"The boy has a warm jacket."
Translation:Le garçon a une veste chaude.
Standard adjectives are placed after the noun. Generally speaking, only the so-called BANGS adjectives are placed before the noun. There are a few exceptions where an adjective has a different meaning depending on its placement, but this is not one of them.
- Beauty : C'est une belle femme (she is a beautiful woman)
- Age (e.g., new, old) : J'ai une nouvelle voiture (I have a new car)
- Number : Il y a vingts canards (There are twenty ducks)
- Goodness/Badness = C'est un mauvais garçon (He's a bad boy)
- Size : Ce sont de grosses pommes (these are big apples)
For those who have asked or are wondering, in French most adjectives go after the noun.
There are a few adjectives which go before the noun. These are sometimes called the BANGS adjectives, which stands for Beauty Age Numbers Goodness Size.
It's more a can of worms than you can imagine. It's true that many people use "coat" and "jacket" interchangeably. In French, however, "un manteau" is definitely not considered to be a jacket. It refers to a large and very often a long coat that extends to the mid-calf or even below. It is also referred to as an overcoat. Maybe thinking "overcoat" when you see manteau will help you remember. So the trick is to use the word closest in meaning to the French, not our preferred interchangeable English.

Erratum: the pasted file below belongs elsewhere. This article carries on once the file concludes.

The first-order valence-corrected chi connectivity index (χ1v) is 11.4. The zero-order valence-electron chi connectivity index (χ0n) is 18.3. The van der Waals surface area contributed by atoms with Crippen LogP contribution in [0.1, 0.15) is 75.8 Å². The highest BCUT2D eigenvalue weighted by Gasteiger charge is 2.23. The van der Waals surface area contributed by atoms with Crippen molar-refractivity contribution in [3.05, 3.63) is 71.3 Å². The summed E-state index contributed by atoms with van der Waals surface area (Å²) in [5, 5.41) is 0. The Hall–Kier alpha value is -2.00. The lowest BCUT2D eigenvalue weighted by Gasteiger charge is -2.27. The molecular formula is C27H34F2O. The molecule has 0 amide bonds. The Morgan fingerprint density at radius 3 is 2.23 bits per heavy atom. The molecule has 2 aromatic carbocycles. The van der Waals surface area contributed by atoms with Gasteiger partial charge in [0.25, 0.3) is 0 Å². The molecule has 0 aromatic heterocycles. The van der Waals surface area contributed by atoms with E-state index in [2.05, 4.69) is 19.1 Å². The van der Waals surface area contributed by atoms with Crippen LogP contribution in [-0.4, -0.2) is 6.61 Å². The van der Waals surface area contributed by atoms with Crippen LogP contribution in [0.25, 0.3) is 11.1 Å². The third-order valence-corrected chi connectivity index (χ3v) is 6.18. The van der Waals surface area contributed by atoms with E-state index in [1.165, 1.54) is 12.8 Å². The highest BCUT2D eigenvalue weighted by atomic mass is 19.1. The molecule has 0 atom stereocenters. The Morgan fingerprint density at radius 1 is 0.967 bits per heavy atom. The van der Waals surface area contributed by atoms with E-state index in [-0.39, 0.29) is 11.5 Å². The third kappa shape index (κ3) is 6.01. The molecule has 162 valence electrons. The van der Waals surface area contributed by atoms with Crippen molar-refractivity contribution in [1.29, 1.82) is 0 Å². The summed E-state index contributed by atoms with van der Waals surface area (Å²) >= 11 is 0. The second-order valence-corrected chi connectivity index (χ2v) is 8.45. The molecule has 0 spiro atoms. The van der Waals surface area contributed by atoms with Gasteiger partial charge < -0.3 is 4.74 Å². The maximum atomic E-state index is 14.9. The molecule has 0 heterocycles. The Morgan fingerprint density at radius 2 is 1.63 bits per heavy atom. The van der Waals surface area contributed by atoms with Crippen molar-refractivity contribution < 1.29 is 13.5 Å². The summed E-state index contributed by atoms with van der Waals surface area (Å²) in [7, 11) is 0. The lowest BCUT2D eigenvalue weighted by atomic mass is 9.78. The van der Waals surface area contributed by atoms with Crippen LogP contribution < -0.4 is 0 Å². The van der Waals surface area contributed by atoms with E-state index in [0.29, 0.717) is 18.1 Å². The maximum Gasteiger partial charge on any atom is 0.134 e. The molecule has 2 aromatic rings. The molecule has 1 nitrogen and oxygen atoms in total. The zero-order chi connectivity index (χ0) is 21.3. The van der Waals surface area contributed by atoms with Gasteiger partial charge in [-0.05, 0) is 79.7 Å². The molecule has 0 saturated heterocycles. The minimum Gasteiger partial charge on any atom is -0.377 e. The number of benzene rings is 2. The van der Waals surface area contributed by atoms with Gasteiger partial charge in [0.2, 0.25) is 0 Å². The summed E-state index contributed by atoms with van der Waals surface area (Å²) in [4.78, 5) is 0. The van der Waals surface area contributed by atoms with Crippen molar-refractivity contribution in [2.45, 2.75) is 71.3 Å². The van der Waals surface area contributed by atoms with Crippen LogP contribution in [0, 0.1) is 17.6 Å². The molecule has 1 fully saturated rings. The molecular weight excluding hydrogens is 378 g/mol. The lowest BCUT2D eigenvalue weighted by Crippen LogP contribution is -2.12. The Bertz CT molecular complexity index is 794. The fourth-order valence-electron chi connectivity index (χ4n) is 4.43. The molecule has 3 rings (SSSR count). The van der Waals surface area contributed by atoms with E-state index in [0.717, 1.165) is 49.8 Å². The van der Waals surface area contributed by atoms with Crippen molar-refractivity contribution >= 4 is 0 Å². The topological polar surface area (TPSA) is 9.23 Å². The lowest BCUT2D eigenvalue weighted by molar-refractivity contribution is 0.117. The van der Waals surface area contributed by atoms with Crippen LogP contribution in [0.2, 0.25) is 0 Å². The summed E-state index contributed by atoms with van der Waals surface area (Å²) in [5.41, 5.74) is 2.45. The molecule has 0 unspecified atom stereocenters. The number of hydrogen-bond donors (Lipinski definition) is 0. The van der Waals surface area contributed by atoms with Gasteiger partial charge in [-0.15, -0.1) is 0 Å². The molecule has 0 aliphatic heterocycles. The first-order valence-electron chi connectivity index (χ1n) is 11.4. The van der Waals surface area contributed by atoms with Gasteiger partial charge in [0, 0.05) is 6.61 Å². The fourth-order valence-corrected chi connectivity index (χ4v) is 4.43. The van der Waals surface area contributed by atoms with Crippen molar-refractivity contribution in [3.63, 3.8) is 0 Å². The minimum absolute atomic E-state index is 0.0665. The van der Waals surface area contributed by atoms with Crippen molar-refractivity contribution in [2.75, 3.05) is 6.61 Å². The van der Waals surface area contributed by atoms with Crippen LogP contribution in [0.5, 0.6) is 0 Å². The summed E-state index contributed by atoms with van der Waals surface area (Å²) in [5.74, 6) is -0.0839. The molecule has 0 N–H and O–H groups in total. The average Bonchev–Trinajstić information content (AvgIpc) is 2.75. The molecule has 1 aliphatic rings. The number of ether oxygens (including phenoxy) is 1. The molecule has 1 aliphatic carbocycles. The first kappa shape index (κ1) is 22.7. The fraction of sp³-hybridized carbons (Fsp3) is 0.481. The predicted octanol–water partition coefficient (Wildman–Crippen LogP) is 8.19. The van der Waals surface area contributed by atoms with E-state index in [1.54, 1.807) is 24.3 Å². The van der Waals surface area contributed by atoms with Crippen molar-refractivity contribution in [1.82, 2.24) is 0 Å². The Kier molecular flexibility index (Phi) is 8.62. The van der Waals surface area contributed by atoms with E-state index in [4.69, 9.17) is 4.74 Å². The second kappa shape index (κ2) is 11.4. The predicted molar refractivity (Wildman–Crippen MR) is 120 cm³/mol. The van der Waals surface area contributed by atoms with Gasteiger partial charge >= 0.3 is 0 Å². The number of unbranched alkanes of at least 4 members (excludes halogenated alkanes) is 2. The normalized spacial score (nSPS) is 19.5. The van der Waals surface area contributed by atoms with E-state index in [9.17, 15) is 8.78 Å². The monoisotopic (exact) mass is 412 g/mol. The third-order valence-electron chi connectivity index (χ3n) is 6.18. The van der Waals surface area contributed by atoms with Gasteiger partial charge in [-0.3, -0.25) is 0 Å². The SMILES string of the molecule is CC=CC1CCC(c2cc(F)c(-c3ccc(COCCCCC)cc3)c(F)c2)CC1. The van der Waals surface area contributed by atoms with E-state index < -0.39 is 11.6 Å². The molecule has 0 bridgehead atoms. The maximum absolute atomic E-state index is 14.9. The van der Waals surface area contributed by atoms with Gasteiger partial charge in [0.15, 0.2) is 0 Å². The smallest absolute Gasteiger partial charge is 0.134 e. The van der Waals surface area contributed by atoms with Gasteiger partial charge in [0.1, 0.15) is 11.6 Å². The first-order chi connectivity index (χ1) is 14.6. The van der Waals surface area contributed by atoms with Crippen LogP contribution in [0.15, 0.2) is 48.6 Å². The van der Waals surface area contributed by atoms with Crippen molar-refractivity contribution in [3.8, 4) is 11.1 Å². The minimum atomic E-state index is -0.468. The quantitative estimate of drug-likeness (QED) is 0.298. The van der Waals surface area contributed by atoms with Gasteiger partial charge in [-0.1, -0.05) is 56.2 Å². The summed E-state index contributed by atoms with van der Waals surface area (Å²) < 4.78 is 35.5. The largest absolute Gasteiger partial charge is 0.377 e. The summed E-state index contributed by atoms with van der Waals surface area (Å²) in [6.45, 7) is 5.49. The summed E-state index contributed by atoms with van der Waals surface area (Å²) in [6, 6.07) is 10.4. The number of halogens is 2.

In French, most of the time the adjective goes after the noun, but in certain cases, such as BANGS (beauty, age, numbers, goodness, size) the adjective goes before the noun. There are also cases when putting the adjective before or after the noun affects the meaning. An example would be "Un grand homme" ( A great man) and "un homme grand" ( a tall man). Here are two websites about adjectives that can help you. https://www.cliffsnotes.com/study-guides/french/french-i/french-i-adjectives/adjective-placement-within-sentences https://www.dummies.com/languages/french/how-to-place-of-french-adjectives-correctly/
I hope this helps :)